Norm MacDonald: "Absolute Power" -- Clint Eastwood's film of murder and political corruption -- continues its strong showing at the box office. Here, with his review, is Update movie critic and 42nd President of the United States, Bill Clinton! [cheers and applause]

Bill Clinton: Thank you and God bless you all... Norm, director Clint Eastwood's latest film opens promisingly enough. The President of the United States, played by Gene Hackman, is having a rendezvous with his mistress at the home of her wealthy husband. So far, so good. [nods and grins] ... But, suddenly, everything goes to hell for the two lovers and for us the audience. Hearing the sounds of rough sex and believing the President to be in danger, Secret Service agents burst in, shooting the President's mistress dead. I almost walked out right then... I'm sorry I didn't, Norm, because this movie is one big, steaming piece of pony loaf... I did not like this movie.

Norm MacDonald: Oh, whoa-whoa, Mr. President. It couldn't have been that bad.

Bill Clinton: Oh, come on, Norm. It was that bad. And what drives me crazy is here you got all the makings of a great motion picture. You got the President of the United States. And an attractive young mistress. And what do they do in the first fif-- five minutes? They kill her off! They kill off the mistress! Why do that? [lowers voice to a whisper] Why?

Norm MacDonald: Well...

Bill Clinton: [whispers] Why?

Norm MacDonald: Well, what should they have done--?

Bill Clinton: [whispers] Why?

Norm MacDonald: What should they have done differently, Mr. President?

Bill Clinton: Norm, it seems to me, if I were making a film about a murder and cover-up at the highest levels of government, you'd choose a more compelling victim than the President's mistress.

Norm MacDonald: Like - like who?

Bill Clinton: The President wife! ... To me, that's obviously the way to go. And they blew it.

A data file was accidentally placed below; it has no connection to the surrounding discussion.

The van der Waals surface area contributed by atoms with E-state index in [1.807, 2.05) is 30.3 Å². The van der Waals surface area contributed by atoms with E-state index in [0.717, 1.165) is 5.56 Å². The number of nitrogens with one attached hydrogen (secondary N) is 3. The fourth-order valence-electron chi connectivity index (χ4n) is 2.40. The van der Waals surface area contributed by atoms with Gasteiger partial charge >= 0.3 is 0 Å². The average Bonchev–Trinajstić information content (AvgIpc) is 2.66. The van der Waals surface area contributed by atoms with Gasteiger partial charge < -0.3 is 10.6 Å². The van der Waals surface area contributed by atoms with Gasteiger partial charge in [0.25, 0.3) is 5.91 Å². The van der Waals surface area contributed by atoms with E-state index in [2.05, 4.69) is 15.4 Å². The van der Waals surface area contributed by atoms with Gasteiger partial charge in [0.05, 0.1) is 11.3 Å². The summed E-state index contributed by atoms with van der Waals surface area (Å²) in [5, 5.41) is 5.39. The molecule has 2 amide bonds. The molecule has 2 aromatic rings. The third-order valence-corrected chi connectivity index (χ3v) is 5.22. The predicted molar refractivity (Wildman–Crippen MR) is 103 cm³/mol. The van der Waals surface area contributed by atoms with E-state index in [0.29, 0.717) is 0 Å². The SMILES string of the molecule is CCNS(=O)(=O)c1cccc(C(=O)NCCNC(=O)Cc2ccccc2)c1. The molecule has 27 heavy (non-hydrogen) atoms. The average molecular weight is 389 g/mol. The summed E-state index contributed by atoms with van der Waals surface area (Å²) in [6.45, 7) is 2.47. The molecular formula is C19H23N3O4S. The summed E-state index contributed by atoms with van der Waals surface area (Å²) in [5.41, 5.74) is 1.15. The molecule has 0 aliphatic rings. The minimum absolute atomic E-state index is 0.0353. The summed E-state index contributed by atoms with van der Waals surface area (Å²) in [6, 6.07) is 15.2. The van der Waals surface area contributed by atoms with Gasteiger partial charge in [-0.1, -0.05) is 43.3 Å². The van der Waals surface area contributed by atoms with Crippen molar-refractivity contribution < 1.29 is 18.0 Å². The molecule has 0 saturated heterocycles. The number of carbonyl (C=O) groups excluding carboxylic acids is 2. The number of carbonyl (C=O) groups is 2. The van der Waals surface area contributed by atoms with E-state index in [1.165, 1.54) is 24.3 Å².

Norm MacDonald: Yeah.

Bill Clinton: They blew it.

Norm MacDonald: I see what you mean, Mr. President. Yeah, the First Lady, you know, her being murdered would be a bigger deal, wouldn't it?

Bill Clinton: Exactly. If the President's mistress disappeared, who would know? But if the First Lady were suddenly to vanish, how would the President explain it? And would the public buy his explanation? If not, what kind of explanation for his wife's disappearance would they buy? ... Haven't you ever wondered about these things? ... Don't you ever think about stuff like that? [applause]

Norm MacDonald: I guess you're right. I - I can see - I can see the possibilities.

Bill Clinton: Aw, come on, it's obvious to anyone. The First Lady murdered! There's your movie! ... But, unfortunately, screenwriter William Goldman would rather kill off a beautiful young mistress whose only crime was liking rough sex.

Norm MacDonald: Oh! Come on! ... Mr. President, come on.

Bill Clinton: Mr. Goldman, if you're out there watching, you should be shot ... and your body dragged to a park to make it look like a suicide.

Norm MacDonald: Oh-ho! Come on, now... Come on. Come on. Easy there, Mr. President. I think you're being a little rough on Mr. Goldman there.

Bill Clinton: Well, uh, well, you didn't see this movie, Norm. It was El Stinko. In fact, on a scale of one to ten, I give this gobbler a one. [Cut briefly to graphic of the Seal of the President of the United States with superimposed flashing numeral "1" and horn sound effect]

Norm MacDonald: Okay. Oh, there we go.

Bill Clinton: Yes, sir.

Norm MacDonald: All right, Mr. President, you made your point. You didn't like the movie. Anyway, hey, we're all wondering, how's the - how's the knee doin'? Is it giving you any pain?

Bill Clinton: Oh, not as much as sittin' through "Absolute Power," Norm. I mean, it reeked.

Norm MacDonald: Yeah, I know, you don't like it. Okay.

Bill Clinton: I didn't like this movie.

Norm MacDonald: Okay, fair enough. The President of the United States, everybody! [cheers and applause]

Bill Clinton: I did not like this movie. [starts to exit]

Norm MacDonald: Danny Wilson, 17th floor! Good night, everybody!

[Norm waves and takes the microphone off his necktie. Applause. Music. Dissolve to the WEEKEND UPDATE graphic.]